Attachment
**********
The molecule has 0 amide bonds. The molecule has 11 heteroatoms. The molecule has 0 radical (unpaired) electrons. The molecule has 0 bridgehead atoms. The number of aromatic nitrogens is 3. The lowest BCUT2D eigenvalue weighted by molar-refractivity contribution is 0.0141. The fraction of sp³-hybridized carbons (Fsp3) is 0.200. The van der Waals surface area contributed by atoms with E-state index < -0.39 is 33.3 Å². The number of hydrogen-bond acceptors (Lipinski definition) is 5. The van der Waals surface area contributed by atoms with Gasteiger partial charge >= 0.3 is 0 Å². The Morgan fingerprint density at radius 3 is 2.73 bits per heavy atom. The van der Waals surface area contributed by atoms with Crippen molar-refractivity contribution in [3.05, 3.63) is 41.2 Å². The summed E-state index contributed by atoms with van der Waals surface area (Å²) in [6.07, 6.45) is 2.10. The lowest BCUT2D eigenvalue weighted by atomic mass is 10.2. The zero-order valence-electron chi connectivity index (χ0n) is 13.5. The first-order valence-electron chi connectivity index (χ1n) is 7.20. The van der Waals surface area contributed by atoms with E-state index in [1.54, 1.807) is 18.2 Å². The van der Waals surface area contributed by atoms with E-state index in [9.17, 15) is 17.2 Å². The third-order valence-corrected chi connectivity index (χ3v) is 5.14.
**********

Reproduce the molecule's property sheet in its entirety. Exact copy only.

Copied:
The molecule has 0 amide bonds. The molecule has 11 heteroatoms. The molecule has 0 radical (unpaired) electrons. The molecule has 0 bridgehead atoms. The number of aromatic nitrogens is 3. The lowest BCUT2D eigenvalue weighted by molar-refractivity contribution is 0.0141. The fraction of sp³-hybridized carbons (Fsp3) is 0.200. The van der Waals surface area contributed by atoms with E-state index < -0.39 is 33.3 Å². The number of hydrogen-bond acceptors (Lipinski definition) is 5. The van der Waals surface area contributed by atoms with Gasteiger partial charge >= 0.3 is 0 Å². The Morgan fingerprint density at radius 3 is 2.73 bits per heavy atom. The van der Waals surface area contributed by atoms with Crippen molar-refractivity contribution in [3.05, 3.63) is 41.2 Å². The summed E-state index contributed by atoms with van der Waals surface area (Å²) in [6.07, 6.45) is 2.10. The lowest BCUT2D eigenvalue weighted by atomic mass is 10.2. The zero-order valence-electron chi connectivity index (χ0n) is 13.5. The first-order valence-electron chi connectivity index (χ1n) is 7.20. The van der Waals surface area contributed by atoms with E-state index in [1.54, 1.807) is 18.2 Å². The van der Waals surface area contributed by atoms with E-state index in [9.17, 15) is 17.2 Å². The third-order valence-corrected chi connectivity index (χ3v) is 5.14.